A 30 years-old phenomena

As the demand for green products grows among consumers, unscrupulous companies have seen a golden opportunity: greenwashing. They gain a better image, more profits and nobody loses … except the consumer and the environment. 🙁 So, what exactly is greenwashing? Coined by environmentalist Jay Westerveld in 1986, CorpWatch explains it best: greenwashing is

“the phenomena of socially and environmentally destructive corporations, attempting to preserve and expand their markets or power by posing as friends of the environment.”

These devious companies have wrapped their products and services in the veil of eco-green, while behind the scenes shrugging their shoulders and thumbing their noses in the face of Mother Earth.

The different faces of greenwashing

But the end result is always the same: the environment loses, consumers are duped and the company profits. The most typical form of greenwashing is the brave green facade presented to consumers. Claims have no back-up evidence, they are exaggerated and puffed up and often serve to confuse consumers who wish to do right by the environment but lack experience in determining what is truly eco-conscious. Often claims that actually save the company money (the real purpose) are wrapped in greenwashed terms with green imaging: less plastic! 50% less filling!

Other times claims are actually something that is required by law (such as a reduction in a certain ingredient) but are marketed as a voluntary change in an effort to protect the environment. At the same time these companies are lobbying the government for fewer environmental regulations and are cutting eco-friendly corners in extremes in other areas of their business. The “less plastic!” claims sounds great until you realize it actually results in 30% more trash going to the landfill, or 15% higher carbon emissions.

The practice of “Green Line”

Another type of greenwashing emerging is the practice of introducing a “green line” and heavily promoting it, while simultaneously continuing business as usual with 99% of their product line. Advertising and marketing dollars go towards showing the virtuous side of the company and the company can proactively fight back against environmentalists opposed to their standard business practices. Consumers are blinded by the dollars pumped into the green campaign and only see the sparkly green side of the company – perhaps even confusing their standard line for their green line, unwittingly supporting unsustainable practices. Often times the advertising and marketing budgets are higher than the actual money pumped into the sustainability efforts in an effort to divert attention away from their harmful practices, resulting in a purposefully misled consumer.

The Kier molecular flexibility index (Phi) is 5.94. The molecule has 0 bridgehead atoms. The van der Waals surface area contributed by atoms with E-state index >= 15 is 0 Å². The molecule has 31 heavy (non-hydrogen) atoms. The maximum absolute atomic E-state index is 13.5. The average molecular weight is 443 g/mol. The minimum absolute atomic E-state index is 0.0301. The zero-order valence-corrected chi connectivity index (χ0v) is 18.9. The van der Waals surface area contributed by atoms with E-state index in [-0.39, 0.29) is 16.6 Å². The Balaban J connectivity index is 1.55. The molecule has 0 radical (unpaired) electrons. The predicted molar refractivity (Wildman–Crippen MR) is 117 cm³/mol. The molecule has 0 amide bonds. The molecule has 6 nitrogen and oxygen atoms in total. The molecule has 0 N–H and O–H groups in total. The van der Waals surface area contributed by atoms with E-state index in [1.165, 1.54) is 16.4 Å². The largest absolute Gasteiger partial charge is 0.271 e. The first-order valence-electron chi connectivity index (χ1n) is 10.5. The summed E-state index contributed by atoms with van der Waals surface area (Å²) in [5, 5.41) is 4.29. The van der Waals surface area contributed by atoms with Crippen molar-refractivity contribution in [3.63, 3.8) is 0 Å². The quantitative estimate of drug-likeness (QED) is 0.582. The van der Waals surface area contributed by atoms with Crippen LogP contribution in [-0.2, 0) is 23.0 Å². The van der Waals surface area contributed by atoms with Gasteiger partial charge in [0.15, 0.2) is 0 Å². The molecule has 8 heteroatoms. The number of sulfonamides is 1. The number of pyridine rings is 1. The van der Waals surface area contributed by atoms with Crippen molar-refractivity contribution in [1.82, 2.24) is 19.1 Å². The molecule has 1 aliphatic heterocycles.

Unethical and…expansive

So why do companies greenwash instead of just making the changes consumers want? It can be expensive to go green. Making real, sustainable changes to existing factories and business practices, even if a net cost savings can be realized over the years, can be prohibitively expensive for some companies. Furthermore, companies might be unwilling to spend the necessary capital for changes they might view as a passing trend. Why bother investing their hard earned profits when the fad will be over in a minute? Making truly sustainable changes to businesses can be more than just expensive to implement, it can halt production lines, it can mean current supplies are rendered useless and it can be extremely time consuming, diverting attention away from making profits elsewhere.

In short, going green is not for the faint of heart. It takes real commitment to the eco-conscious cause, and defrauding consumers to make them think you’ve helped them live up to their values is devious and wrong. How can you make sure the companies you support aren’t greenwashing? Read the ingredients, research production methods, demand transparency from the product line and look for independent seals of approval from third parties truly dedicated to the environment.


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